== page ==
14:21 Oct. 6, 2016
After a heated discussion, Sejm decided to leave the legislation as it is
The ruling right-wing PiS party voted against the bill on tightening abortion laws. Overall, 352 MPs voted for the rejection, 58 - against and 18 - abstained.
Prime Minister Beata Szydlo, who has a pro-life position, promised to present a new governmental program of supporting families and mothers who want to give birth and raise children from so-called "difficult pregnancies". The project will be announced by the end of October. Moreover, the government plans to implement a wide information campaign aimed at protection of life.
The civil bill was proposed several weeks ago. It supposed a total ban on pregnancy terminations unless they pose a direct threat to a woman's life. The project sparked many discussions.
On Wednesday, October 5, Parliament's Justice and Human Rights Committee recommended withdrawing the controversial motion. Fifteen members of Committee on Justice and Human Rights voted to withdraw the document. One person – abstained from voting. Committee has examined positions of all parliamentary fractions representatives and recommended not to vote for the motion.
On Monday, September 3, a so-called Black protest took place in many Polish cities. Women in black went to the streets, holding wire hangers – a symbol of illegal abortions. They demanded the new law should not implement. The controversial situation was even debated in the European parliament. Yet, the heated debates did not end with any decision, as the European Union has no powers over abortion policy and cannot interfere in member states' policies in this area.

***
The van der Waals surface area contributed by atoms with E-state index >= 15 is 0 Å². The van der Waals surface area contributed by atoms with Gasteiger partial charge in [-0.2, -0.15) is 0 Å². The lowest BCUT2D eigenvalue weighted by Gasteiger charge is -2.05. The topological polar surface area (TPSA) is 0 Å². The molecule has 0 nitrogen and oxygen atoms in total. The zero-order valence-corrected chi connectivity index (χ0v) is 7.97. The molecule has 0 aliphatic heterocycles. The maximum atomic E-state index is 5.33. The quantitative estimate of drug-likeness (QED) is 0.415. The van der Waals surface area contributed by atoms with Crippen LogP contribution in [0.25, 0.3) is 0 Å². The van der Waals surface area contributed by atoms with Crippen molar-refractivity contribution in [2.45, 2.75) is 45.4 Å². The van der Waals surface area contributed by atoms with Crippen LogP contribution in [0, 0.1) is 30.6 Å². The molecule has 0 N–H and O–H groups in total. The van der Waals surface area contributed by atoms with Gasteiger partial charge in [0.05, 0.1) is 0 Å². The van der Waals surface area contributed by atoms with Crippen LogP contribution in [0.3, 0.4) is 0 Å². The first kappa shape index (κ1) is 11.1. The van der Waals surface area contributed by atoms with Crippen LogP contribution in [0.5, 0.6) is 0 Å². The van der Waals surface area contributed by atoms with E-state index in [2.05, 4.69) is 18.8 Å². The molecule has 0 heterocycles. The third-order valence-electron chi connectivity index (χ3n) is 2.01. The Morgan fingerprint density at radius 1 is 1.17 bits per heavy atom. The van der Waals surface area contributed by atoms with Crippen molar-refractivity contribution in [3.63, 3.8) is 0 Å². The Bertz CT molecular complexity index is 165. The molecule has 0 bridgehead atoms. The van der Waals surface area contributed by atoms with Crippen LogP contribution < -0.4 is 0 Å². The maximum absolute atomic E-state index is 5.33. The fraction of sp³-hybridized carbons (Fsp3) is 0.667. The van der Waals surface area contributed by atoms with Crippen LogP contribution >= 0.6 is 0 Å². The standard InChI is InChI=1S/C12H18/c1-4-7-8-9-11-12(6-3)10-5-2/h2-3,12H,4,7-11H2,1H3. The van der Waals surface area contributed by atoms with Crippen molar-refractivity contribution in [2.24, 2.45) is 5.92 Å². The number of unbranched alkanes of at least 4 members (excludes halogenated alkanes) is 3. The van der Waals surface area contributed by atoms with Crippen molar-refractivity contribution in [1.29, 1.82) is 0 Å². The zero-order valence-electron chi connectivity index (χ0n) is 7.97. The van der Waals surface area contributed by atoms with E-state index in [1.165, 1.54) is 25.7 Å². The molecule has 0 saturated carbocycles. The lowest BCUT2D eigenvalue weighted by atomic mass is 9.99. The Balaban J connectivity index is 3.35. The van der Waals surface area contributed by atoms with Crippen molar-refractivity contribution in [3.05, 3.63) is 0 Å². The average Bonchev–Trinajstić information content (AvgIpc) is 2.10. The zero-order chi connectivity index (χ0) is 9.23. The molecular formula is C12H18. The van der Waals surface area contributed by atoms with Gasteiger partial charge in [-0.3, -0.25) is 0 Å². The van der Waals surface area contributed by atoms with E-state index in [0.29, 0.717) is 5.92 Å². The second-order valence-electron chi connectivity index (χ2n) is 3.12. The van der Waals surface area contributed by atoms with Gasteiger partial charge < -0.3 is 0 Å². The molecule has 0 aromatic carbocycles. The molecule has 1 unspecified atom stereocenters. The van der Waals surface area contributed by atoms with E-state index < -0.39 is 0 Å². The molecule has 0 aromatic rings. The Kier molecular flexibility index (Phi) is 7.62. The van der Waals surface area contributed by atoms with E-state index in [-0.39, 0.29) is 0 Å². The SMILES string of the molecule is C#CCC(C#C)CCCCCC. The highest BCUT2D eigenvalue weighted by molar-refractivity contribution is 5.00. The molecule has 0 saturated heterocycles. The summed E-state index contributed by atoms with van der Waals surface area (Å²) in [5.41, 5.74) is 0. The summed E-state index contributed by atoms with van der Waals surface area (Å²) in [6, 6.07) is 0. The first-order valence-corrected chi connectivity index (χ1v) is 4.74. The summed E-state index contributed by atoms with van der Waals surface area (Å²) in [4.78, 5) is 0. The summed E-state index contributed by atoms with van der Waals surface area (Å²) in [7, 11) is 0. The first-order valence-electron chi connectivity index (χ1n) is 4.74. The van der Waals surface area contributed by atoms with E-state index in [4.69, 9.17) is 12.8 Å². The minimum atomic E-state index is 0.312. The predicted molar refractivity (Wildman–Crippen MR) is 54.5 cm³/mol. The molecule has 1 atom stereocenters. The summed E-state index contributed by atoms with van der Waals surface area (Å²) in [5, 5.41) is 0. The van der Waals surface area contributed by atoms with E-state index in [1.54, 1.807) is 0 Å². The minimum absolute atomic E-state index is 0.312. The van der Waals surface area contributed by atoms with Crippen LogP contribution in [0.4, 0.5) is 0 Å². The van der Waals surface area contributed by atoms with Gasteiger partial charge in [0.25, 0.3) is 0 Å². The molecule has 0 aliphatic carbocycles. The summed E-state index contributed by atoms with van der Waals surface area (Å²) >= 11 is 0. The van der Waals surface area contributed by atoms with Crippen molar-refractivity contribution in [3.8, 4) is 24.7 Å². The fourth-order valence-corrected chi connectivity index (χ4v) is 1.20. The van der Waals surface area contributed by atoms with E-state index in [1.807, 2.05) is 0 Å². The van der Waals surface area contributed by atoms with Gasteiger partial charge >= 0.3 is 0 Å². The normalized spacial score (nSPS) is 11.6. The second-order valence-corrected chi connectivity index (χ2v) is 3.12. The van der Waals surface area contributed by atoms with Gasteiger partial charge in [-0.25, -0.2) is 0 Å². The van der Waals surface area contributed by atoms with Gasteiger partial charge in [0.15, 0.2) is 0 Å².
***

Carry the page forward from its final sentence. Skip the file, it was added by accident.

Debates sparked in Poland over a proposal to completely ban abortions by the woman's own free will. They are already considered illegal in Poland, but it is allowed to terminate the pregnancy if a woman was raped, a fetus is unviable or a woman's life is at risk.
The new proposal would make all abortions illegal, even in cases of rape or when the woman's life is at risk, with prison terms of up to five years for women seeking abortions and doctors who perform them.
The proposal 'for' came from an anti-abortion citizens' initiative that gathered 450,000 signatures in the nation of 38 million, and is supported by the church. Law and Justice, which has a majority in parliament, includes supporters of the proposal but it's not clear if there are enough to push it through.
Polish Prime Minister Beata Szydlo - supported the motion and last week called the situation with women rights in Poland "an imaginary problem".
"The EU is continuing to deal with imaginary problems. I'm more and more convinced that a change of the EU treaty is necessary. We need to reform the EU. We cannot function like that anymore", PM Szydlo declared. The European Parliament is losing its credibility" - she observed during a presser with deputy PM Marcin Morawicki.